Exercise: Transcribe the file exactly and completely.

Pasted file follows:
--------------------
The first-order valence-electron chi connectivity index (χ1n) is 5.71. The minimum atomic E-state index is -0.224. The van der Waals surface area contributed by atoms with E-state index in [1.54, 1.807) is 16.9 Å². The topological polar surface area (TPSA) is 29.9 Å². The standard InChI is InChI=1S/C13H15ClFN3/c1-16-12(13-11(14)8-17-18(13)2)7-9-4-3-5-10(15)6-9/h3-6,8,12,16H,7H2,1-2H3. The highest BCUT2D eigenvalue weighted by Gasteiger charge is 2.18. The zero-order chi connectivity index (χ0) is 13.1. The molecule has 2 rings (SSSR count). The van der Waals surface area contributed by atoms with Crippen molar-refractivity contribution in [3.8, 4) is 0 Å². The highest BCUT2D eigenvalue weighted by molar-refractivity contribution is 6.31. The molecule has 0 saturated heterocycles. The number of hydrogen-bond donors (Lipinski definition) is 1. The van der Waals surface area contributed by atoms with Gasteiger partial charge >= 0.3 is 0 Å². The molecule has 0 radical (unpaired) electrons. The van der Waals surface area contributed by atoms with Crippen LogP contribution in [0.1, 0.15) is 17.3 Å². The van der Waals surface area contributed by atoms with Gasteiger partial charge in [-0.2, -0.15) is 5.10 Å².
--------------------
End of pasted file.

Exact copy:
The first-order valence-electron chi connectivity index (χ1n) is 5.71. The minimum atomic E-state index is -0.224. The van der Waals surface area contributed by atoms with E-state index in [1.54, 1.807) is 16.9 Å². The topological polar surface area (TPSA) is 29.9 Å². The standard InChI is InChI=1S/C13H15ClFN3/c1-16-12(13-11(14)8-17-18(13)2)7-9-4-3-5-10(15)6-9/h3-6,8,12,16H,7H2,1-2H3. The highest BCUT2D eigenvalue weighted by Gasteiger charge is 2.18. The zero-order chi connectivity index (χ0) is 13.1. The molecule has 2 rings (SSSR count). The van der Waals surface area contributed by atoms with Crippen molar-refractivity contribution in [3.8, 4) is 0 Å². The highest BCUT2D eigenvalue weighted by molar-refractivity contribution is 6.31. The molecule has 0 saturated heterocycles. The number of hydrogen-bond donors (Lipinski definition) is 1. The van der Waals surface area contributed by atoms with Gasteiger partial charge >= 0.3 is 0 Å². The molecule has 0 radical (unpaired) electrons. The van der Waals surface area contributed by atoms with Crippen LogP contribution in [0.1, 0.15) is 17.3 Å². The van der Waals surface area contributed by atoms with Gasteiger partial charge in [-0.2, -0.15) is 5.10 Å².